Non-teaching staff are key to student success at LCC. We try hard to hire for attitude in addition to skills. From our front reception to our nurses, part-time coaches, to maintenance and security staff, these are positive and committed people who make a positive difference in students’ lives every day. Whether clearing the snow, welcoming students when late, helping to coordinate pizza lunches, mopping up bloody noses, and repairing our facilities, these roles are critical for success in our learning community.
5. STEM Engagement & IT Integration
STEM stands for Science, Technology, Engineering, & Math. It’s an area where North Americans fear we are falling behind compared to challengers in Asia and parts of Europe. LCC Teachers respond with cool science labs, robotics, real-world math initiatives, Grade 9 CSI day, IB science & math. Our teachers are energetic and creative. From the Junior School Science Exploratorium to the Senior Schools classes, labs, and workrooms, our talented science, math & IT teachers do not tolerate anything less than excellence in STEM.
6. Internationalism & Global Perspectives
As a Round Square & IB school, we are firmly committed to opening students’ eyes to the world and helping them embrace “the other”, people culturally different from themselves. Whether it’s specific courses, international exchanges, international students, service projects, Duke of Edinburgh leadership activities, or the connectivity of our digitally-connected classrooms, LCC students have more meaningful opportunities to learn about the world than any school in this city.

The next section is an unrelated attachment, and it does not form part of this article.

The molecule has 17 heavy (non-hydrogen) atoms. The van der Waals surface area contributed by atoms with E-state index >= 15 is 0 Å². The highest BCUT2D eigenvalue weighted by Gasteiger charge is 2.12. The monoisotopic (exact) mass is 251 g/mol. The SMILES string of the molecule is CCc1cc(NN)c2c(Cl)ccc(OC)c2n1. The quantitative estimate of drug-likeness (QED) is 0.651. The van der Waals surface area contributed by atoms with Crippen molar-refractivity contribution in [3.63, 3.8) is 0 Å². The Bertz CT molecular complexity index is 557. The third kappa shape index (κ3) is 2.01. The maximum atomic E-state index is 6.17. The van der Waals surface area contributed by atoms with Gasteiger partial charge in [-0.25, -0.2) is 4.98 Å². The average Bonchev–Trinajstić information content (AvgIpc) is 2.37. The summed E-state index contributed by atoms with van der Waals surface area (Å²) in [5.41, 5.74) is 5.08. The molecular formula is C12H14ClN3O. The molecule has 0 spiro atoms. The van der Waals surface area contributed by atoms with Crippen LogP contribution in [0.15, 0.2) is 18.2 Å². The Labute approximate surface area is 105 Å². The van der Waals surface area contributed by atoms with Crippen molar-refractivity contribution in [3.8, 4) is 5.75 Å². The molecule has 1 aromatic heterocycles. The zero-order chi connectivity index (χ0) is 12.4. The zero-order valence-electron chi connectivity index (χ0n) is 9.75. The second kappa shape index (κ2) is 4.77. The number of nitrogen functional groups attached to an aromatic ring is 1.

7. Co-Curricular integration: Athletics, Arts, Leadership, Service (Non Nobis Solum)
Athletics, plays, bands, leadership and service opportunities are too numerous to mention. But these activities bind students together, help them gain skills, grow and emerge as young adults. These are often the most engaging and memorable experiences of our students’ high school years.
Ici au Québec c’est esséntial de parler francais. Le Français n’est pas seulement une deuxième langue, mais c’est aussi la connaissance d’une culture. Ça peut assister nos étudiants d’etre plus ouvert à la connaissance de plusieurs cultures.
9. LEAD – Learning Enrichment And Development
Our unique LEAD Team and LEAD programmes are designed to help all students be empowered as learners, and develop the skills and confidence to allow their true potential to emerge. We have learned more about learning and the brain in the past decade than in all prior history. Today we are applying the research and LEAD teachers are proactively changing lives.
10. Volunteerism (Parents, Alumni, Community)
Much of what we do well at LCC is well supported by parent and alumni volunteers who help with special events, staff our Board and Board committees. They also offer generous philanthropic support that has helped to build our outstanding campus and finance bursaries and scholarships that provide for so many unique opportunities.
So I am genuinely sorry Mr. Bolduc has problems on his hands with the broad state of education in Quebec. But here at LCC we take nothing for granted and “joyde”—both joy and pride combined —are alive and well. All things considered, we should be very proud. —Chris Shannon, Headmaster